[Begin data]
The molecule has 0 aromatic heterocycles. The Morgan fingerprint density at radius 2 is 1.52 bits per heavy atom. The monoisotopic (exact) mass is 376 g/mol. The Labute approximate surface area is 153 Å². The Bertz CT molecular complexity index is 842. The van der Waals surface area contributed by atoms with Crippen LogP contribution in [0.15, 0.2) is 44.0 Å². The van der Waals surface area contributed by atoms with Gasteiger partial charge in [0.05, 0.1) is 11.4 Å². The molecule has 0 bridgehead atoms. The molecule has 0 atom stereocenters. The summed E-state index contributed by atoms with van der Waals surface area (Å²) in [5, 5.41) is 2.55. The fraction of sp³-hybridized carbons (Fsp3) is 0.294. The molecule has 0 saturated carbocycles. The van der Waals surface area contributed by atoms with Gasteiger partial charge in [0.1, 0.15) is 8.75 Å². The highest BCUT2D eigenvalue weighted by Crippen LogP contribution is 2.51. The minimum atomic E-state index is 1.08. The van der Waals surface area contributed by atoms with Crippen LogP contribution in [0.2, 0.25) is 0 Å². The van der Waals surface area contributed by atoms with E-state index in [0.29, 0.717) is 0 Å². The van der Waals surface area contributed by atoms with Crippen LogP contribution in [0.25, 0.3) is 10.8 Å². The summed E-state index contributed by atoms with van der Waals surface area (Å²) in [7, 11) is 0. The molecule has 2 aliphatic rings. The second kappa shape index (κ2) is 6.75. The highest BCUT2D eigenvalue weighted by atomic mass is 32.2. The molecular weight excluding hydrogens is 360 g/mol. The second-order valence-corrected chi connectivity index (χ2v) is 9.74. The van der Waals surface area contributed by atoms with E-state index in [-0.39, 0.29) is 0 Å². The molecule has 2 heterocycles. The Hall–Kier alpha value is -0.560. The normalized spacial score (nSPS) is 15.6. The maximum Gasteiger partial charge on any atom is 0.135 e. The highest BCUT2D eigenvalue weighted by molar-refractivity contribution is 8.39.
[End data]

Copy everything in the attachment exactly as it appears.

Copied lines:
The molecule has 0 aromatic heterocycles. The Morgan fingerprint density at radius 2 is 1.52 bits per heavy atom. The monoisotopic (exact) mass is 376 g/mol. The Labute approximate surface area is 153 Å². The Bertz CT molecular complexity index is 842. The van der Waals surface area contributed by atoms with Crippen LogP contribution in [0.15, 0.2) is 44.0 Å². The van der Waals surface area contributed by atoms with Gasteiger partial charge in [0.05, 0.1) is 11.4 Å². The molecule has 0 bridgehead atoms. The molecule has 0 atom stereocenters. The summed E-state index contributed by atoms with van der Waals surface area (Å²) in [5, 5.41) is 2.55. The fraction of sp³-hybridized carbons (Fsp3) is 0.294. The molecule has 0 saturated carbocycles. The van der Waals surface area contributed by atoms with Gasteiger partial charge in [0.1, 0.15) is 8.75 Å². The highest BCUT2D eigenvalue weighted by Crippen LogP contribution is 2.51. The minimum atomic E-state index is 1.08. The van der Waals surface area contributed by atoms with Crippen LogP contribution in [0.2, 0.25) is 0 Å². The van der Waals surface area contributed by atoms with E-state index in [0.29, 0.717) is 0 Å². The van der Waals surface area contributed by atoms with Crippen LogP contribution in [0.25, 0.3) is 10.8 Å². The summed E-state index contributed by atoms with van der Waals surface area (Å²) in [7, 11) is 0. The molecule has 2 aliphatic rings. The second kappa shape index (κ2) is 6.75. The highest BCUT2D eigenvalue weighted by atomic mass is 32.2. The molecular weight excluding hydrogens is 360 g/mol. The second-order valence-corrected chi connectivity index (χ2v) is 9.74. The van der Waals surface area contributed by atoms with E-state index in [-0.39, 0.29) is 0 Å². The molecule has 2 heterocycles. The Hall–Kier alpha value is -0.560. The normalized spacial score (nSPS) is 15.6. The maximum Gasteiger partial charge on any atom is 0.135 e. The highest BCUT2D eigenvalue weighted by molar-refractivity contribution is 8.39.